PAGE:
• On the whole, this Proposal provides meaningful and clearer direction to debt collectors because it aims to do what rulemaking should: resolve ambiguities in the statute that have become overly burdensome. For example, the clear authorization of the use of voicemails, emails, and text messages in debt collection efforts should help eliminate decades of uncertainty surrounding their use.
    • This Proposal is much more limited than the 2013 Advance Notice of Proposed Rulemaking (ANPR) under former CFPB Director Richard Cordray. Most notably, the Proposal does not expressly include first-party collectors subject to the Bureau’s authority to prohibit unfair, deceptive, or abusive acts or practices (UDAAP).
    • The primary additional compliance obligations in the Proposal relate to (i) the limitations on contact frequency for debt collection phone calls; and (ii) the required “tear-off” form to facilitate consumer responses to FDCPA debt validation disclosures.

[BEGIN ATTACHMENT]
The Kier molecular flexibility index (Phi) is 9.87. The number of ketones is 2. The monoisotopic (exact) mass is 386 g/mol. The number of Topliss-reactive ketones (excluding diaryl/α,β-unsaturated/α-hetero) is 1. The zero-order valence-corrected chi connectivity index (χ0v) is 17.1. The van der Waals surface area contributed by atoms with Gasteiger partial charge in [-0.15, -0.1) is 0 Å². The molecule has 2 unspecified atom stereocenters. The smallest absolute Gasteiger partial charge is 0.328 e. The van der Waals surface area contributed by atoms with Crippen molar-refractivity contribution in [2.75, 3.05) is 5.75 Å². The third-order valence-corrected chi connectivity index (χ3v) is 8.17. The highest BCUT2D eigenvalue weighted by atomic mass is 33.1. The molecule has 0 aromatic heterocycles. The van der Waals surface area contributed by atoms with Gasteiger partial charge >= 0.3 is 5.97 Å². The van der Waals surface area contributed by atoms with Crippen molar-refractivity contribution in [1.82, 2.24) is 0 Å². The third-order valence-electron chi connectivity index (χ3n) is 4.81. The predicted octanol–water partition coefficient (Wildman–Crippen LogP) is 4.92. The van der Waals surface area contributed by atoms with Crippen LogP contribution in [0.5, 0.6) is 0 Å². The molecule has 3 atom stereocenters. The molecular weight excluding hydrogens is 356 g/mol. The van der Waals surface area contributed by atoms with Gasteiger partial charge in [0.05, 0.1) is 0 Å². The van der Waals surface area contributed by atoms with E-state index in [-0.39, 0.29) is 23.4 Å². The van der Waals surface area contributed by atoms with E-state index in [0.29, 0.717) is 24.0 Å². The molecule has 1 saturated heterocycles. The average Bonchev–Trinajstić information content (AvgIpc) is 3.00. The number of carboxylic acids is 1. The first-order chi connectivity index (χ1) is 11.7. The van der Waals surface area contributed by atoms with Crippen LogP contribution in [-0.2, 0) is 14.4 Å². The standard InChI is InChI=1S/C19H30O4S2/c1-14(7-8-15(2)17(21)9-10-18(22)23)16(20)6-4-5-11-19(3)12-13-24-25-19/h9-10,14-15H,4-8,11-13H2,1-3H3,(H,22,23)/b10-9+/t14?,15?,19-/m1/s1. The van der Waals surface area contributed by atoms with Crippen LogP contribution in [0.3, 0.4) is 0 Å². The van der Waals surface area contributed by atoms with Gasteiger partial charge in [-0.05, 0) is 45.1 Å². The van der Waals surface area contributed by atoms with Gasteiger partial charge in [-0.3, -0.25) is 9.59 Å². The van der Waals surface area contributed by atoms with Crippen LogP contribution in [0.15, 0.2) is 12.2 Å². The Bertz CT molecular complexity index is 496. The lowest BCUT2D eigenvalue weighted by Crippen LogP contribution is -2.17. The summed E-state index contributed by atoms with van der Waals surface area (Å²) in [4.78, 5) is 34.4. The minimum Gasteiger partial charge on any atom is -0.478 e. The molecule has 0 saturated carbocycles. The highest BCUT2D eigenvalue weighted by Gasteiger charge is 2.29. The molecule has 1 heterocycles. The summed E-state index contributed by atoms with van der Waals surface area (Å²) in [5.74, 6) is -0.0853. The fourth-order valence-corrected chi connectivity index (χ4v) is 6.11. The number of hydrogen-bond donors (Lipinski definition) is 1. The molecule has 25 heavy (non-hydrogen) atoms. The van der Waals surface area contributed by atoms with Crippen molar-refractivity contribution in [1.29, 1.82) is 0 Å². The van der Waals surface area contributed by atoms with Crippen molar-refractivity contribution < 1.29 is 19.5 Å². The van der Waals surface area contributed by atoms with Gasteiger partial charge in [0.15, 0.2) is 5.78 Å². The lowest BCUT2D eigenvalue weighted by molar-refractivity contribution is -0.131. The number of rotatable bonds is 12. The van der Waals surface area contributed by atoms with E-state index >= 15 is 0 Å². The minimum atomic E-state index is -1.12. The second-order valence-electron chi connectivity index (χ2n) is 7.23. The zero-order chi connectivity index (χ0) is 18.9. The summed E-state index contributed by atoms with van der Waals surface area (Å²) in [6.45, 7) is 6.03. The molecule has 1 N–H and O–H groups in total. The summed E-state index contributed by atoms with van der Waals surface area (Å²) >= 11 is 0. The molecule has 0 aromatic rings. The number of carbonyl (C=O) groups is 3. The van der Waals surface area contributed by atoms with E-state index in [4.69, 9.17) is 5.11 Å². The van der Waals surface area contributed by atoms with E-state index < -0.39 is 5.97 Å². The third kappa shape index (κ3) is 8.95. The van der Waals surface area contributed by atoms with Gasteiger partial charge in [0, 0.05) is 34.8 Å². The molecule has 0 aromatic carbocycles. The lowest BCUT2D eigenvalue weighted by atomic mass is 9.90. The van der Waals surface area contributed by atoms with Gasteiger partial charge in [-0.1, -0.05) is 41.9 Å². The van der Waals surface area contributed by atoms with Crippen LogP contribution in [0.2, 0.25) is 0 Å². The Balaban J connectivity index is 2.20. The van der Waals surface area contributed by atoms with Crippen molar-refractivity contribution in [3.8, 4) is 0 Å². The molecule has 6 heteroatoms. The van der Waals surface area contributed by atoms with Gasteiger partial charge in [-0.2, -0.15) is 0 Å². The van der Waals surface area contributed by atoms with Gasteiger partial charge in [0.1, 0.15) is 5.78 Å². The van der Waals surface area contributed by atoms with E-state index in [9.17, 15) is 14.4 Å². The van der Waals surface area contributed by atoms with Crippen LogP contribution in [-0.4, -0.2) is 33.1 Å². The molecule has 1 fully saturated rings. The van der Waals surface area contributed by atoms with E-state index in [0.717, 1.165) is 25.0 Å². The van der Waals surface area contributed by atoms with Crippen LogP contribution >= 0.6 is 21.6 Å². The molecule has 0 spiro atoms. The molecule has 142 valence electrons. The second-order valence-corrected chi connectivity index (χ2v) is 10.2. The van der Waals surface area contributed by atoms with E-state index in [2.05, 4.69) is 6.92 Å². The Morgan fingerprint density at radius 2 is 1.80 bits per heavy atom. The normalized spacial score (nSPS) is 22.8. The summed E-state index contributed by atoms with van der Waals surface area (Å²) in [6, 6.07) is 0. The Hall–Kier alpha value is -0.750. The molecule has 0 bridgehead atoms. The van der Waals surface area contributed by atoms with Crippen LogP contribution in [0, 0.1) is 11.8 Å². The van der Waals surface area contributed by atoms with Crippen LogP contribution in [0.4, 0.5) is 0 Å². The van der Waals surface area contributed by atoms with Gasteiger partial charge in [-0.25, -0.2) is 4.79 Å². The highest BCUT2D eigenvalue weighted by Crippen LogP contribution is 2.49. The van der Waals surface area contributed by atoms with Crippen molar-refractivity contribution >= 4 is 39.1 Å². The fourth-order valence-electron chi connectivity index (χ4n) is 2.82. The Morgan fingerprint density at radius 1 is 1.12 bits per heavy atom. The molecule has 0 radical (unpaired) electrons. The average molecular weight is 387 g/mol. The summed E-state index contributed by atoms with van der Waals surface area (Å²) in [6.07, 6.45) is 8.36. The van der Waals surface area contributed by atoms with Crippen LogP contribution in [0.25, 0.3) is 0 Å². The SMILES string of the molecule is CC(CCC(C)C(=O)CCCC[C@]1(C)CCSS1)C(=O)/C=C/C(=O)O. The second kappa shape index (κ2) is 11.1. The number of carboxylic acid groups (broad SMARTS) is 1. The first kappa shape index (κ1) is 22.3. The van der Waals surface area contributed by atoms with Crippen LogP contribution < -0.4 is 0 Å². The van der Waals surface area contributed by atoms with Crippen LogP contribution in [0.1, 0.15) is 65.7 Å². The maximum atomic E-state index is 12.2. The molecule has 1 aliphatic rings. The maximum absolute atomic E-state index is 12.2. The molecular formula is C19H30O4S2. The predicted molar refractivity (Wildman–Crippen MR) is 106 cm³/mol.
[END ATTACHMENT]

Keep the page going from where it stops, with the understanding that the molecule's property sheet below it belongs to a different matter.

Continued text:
• In recent years, the US Supreme Court has narrowed the reach of the FDCPA, e.g., through refining who qualifies as a “debt collector” under the statute. However, the rules set forth in the Proposal will provide helpful guidance not only in the FDCPA context but also by enabling more concrete risk assessments as to the application of various state consumer protection laws and the use of federal UDAAP authority.
  • As stated in CFPB Director Kathy Kraninger’s statement accompanying the Proposal, the CFPB is likely to listen carefully to industry comments and actually consider them. To that end, if any provisions are inadvertently unduly burdensome, or if there are missed opportunities for further clarity, the industry should be sure to point that out.